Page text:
One Sunday during the adult education hour, our church youth group interviewed three elderly couples, asking questions about their lives and their faith. As the couples took turns answering the teens’ questions, the atmosphere in the room was electric. People were visibly moved as one couple talked about the pain of having children who didn’t walk with God. They laughed together at funny stories of everyday life. They listened intently to hard-won wisdom collected over the years.

That day everyone in the room saw and heard tangible examples of godly living. Everyone, especially the teens, came to know the older couples in a way they hadn’t before. And the older couples were offered an opportunity to tell their stories to an audience who honored their life experience.

This, we all thought, is how it’s supposed to be. And this, it turns out, is how God designed the church to be.

The biblical pattern

Holly Catterton Allen writes, “In Scripture, coming to know God is typically presented as a family and community-based process. God’s directives for his people in the Old Testament clearly identify the Israelites as a relational community in which children were not just included, they were drawn in, assimilated, and absorbed into the whole community with a deep sense of belonging. Emerging from its Jewish heritage, the early church was a multigenerational entity. All generations met together, worshiping, breaking bread, praying together, and ministering to one another in the context of the home” (Shaped by God: Twelve Essentials for Nurturing Faith in Children, Youth, and Adults, ed. Robert J. Keeley, Faith Alive 2010).

In today’s churches, on the other hand, there are often very few opportunities for all age groups to come together to learn, grow and serve. On Sunday mornings, the babies and toddlers are in the nursery, the children are in Sunday school, and the rest of the congregation, while they do worship alongside each other, don’t interact much one on one. And when we’re not in worship, we break out into age groups to learn with people whose stage in life is similar to our own.

What we gain

While there’s much to be gained from Sunday school and youth groups and adult education classes, there’s equally as much to be gained from intergenerational ministry. When all ages come together regularly, there are three major benefits:

A sense of belonging When children and youth spend most of their time in age-group “silos,” their sense of belonging is tied more to that silo than to the body of believers. Intergenerational ministry cultivates a sense of belonging that is deeper, broader, and more lasting—and may even result in fewer young people leaving the church.

Examples of real-world faith In intergenerational settings, children and youth see and hear their parents and other adults talking about and living out their faith—sometimes in ways that would be difficult or uncomfortable for them to do at home. It takes learning out of a “teaching” model and transfers it to a “living out” model.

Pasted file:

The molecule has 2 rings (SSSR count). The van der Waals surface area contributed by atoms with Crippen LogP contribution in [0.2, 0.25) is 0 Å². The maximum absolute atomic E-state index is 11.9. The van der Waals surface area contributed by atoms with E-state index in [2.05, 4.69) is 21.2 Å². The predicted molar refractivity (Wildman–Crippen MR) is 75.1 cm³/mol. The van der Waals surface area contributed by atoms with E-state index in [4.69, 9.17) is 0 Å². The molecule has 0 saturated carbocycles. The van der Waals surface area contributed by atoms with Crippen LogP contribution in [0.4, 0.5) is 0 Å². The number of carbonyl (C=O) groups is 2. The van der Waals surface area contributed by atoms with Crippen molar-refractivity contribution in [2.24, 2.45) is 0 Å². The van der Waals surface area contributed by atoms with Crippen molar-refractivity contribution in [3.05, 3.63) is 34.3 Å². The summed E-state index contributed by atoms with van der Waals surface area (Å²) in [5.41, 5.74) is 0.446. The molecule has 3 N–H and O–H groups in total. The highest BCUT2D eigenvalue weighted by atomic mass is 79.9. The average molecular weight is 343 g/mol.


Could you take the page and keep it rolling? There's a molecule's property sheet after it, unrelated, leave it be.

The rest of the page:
Role reversals Intergenerational ministry allows space for children and young people to participate on an equal footing with adults and take leadership roles when appropriate. It also provides valuable opportunities for adults to learn from the childlike faith that Jesus prized.

Where to start

So how do we move toward forming communities where everyone can learn and serve together?

John Roberto, an author, teacher, trainer, and consultant in lifelong faith formation, shares helpful ideas for infusing intergenerational relationship-building into existing programs:

  • “Intergenerationalize” age-group programming—take a child- or youth-only program and redesign it to include other generations, such as an intergenerational service program.
  • Integrate intergenerational programming into the age-group program plan and calendar, such as quarterly intergenerational nights.
  • Structure age-group programs with an intergenerational connection, such as an educational program that includes interviews, a panel, and/or storytelling with people of different ages.
  • Incorporate intergenerational dialogues into programming—provide opportunities for children and youth to experience the wisdom, faith, and interests of older adults through presentations, performances, and discussions. Then reverse the process and provide opportunities for the older adults to experience the wisdom, faith, and interests of children or teens through presentations, performances, and discussions.
  • Develop mentoring relationships between youth and adults, such as prayer partners, learning-to-pray spiritual direction, service involvement, and confirmation mentors.

—excerpted from John Roberto’s Lifelong Faith e-newsletter, Spring 2009

For churches interested in becoming intentionally intergenerational, one resource to consider is a program called WE developed by Faith Alive. (See Suggested Resources for information.)

There are many ways for your church to weave intergenerational learning into your ministry. If you give them a try, you’ll find that building relationships outside of the “silos” of age groups can bring a whole new dimension of unity to your community.

Sandy Swartzentruber serves as associate editor at Faith Alive Christian Resources in Grand Rapids, Mich. She is the editor of the intergenerational “WE” curriculum and of Faith Alive’s faith formation blog called “Nurture” (